Wanting to expand on this idea with some solid numbers I tested all gear sets, one favoring control, one favoring craftsmanship, and one favoring a balanced approach. For this test I produced Iron Celeta Visors, a rank 40 Armorcraft Synthesis, at 3 different ranks (33,34,35), with each rank containing equal data sets of the varying optimizations. These tests were performed with standard command only, and only with the main hand tool.

Rank 33 Armorcraft results for producing Rank 40 Iron Celeta Visors:

Craft Heavy Set- 102Craft 58MagCraft 66Control
28 total synthesis
1 botch (failed attempt)
2 near botches (near botches refer to attempts that ended with durability values below 10)
21 synthesis attempts that had unstable orbs
38.46 average ending durability
22.96 average ending quality
0 high quality results

Balanced Set- 91Craft 58MagCraft 76Control
28 total synthesis
2 botches
2 near botches
18 synthesis attempts that had unstable orbs
37.81 average ending durability
18.70 average ending quality
0 high quality results

Control Heavy Set- 77Craft 58MagCraft 85Control
28 total synthesis
1 botch
1 near botch
15 synthesis attempts that had unstable orbs
40.78 average ending durability
24.75 average ending quality
1 high quality (+1)

Rank 34 Armorcraft results for producing Rank 40 Iron Celeta Visors:

Craft Heavy Set- 102Craft 58MagCraft 66Control
28 total synthesis
2 botch (failed attempt)
0 near botches
18 synthesis attempts that had unstable orbs
37.28 average ending durability
23.25 average ending quality
0 high quality results

Balanced Set- 91Craft 58MagCraft 76Control
28 total synthesis
1 botch
0 near botches
20 synthesis attempts that had unstable orbs
34.96 average ending durability
21.39 average ending quality
1 high quality (+1)

Control Heavy Set- 77Craft 58MagCraft 85Control
28 total synthesis
1 botch
0 near botch
17 synthesis attempts that had unstable orbs
37.85 average ending durability
22.39 average ending quality
1 high quality (+1)

Rank 35 Armorcraft results for producing Rank 40 Iron Celeta Visors:

Craft Heavy Set- 102Craft 58MagCraft 66Control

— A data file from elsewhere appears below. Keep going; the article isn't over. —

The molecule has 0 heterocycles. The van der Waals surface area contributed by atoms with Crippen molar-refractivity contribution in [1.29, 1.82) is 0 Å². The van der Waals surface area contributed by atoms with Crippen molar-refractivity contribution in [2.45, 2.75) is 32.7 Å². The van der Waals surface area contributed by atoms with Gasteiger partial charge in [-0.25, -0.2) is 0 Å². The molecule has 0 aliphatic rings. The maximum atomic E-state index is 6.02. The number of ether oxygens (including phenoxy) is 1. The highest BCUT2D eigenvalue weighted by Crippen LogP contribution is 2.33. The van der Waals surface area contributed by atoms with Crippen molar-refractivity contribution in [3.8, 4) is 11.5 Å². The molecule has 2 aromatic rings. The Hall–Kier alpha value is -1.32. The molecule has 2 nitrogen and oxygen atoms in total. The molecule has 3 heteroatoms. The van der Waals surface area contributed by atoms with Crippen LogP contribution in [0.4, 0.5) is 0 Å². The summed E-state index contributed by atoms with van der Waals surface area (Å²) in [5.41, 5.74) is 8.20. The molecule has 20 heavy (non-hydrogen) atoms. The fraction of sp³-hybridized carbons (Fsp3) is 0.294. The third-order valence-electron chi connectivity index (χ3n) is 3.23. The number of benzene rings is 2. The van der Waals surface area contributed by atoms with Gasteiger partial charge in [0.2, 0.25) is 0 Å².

28 total synthesis
0 botch
3 near botches
11 synthesis attempts that had unstable orbs
35.74 average ending durability
24.71 average ending quality
1 high quality (+1)

Balanced Set- 91Craft 58MagCraft 76Control
28 total synthesis
2 botch
2 near botches
16 synthesis attempts that had unstable orbs
32.11 average ending durability
23.39 average ending quality
1 high quality (+1)

Control Heavy Set- 77Craft 58MagCraft 85Control
28 total synthesis
1 botch
0 near botch
17 synthesis attempts that had unstable orbs
36.32 average ending durability
24.53 average ending quality
1 high quality (+1)

Some background is needed before I continue with this analysis. As for where the number of 28 attempts came from, it was my wish to always keep data sets equal across all ranks of this test. 3 sets of 28 syntheses were the amount of crafts from a skill point gains that I could do within rank 33. So each subsequent rank was locked to the amount of 252 total synthesis attempts, or 3 ranks of 3 batches of 28 each in order for the results to be most comparable.

Results seem to point towards a slight favor of control, across all ranks. It is important to note that in each rank set durability outcomes were always best for a set that favored control, and durability losses are achieved both through failed actions and unstable orbs. What this means and what I observed is that control progresses one through each completed synthesis faster than the other sets did. Time savings can be just as important if not more so than the total amount of botches. Another pattern seen in this test is the upward trend in high quality outcomes as pertaining to rank increases. Those specifics for each high quality outcome are shown here.

R33 Control Set High Quality- 54 ending durability, 25 ending quality

R34 Control Set High Quality- 25 ending durability, 29 ending quality

R34 Balanced Set High Quality- 44 ending durability, 37 ending quality

R35 Craft Set High Quality- 14 ending durability, 11 ending quality

R35 Balanced Set high Quality- 20 ending durability, 22 ending quality

R35 Control Set High Quality- 23 ending durability, 19 ending quality

So these high quality results tell us one thing with certainty, that high quality outcomes are not tied to quality values at the lowest ranges. These values also suggest that high quality outcomes are also related to your rank relationship with the target synthesis. As the players rank comes closer in range to the target synthesis, the innate chance for a high quality outcome seems to increase independently of quality values increased by the synthesis process.


Crafting is both a time consuming activity and a costly one. The cost of crafting is not the same across the board though, with certain professions being more expensive to rank up than others. Here is a table showing examples of typical crafts that players will use to reach 50 (the maximum rank) in selected disciplines. These values in monetary form represent prices as a general average taken from the server I play on, and of course are subject to change based on cross server demands. The monetary currency in FF14 is called the gil. Costs are shown as both a true from scratch cost, as well as a adjusted cost based on “vendoring” the output to recoup expenses.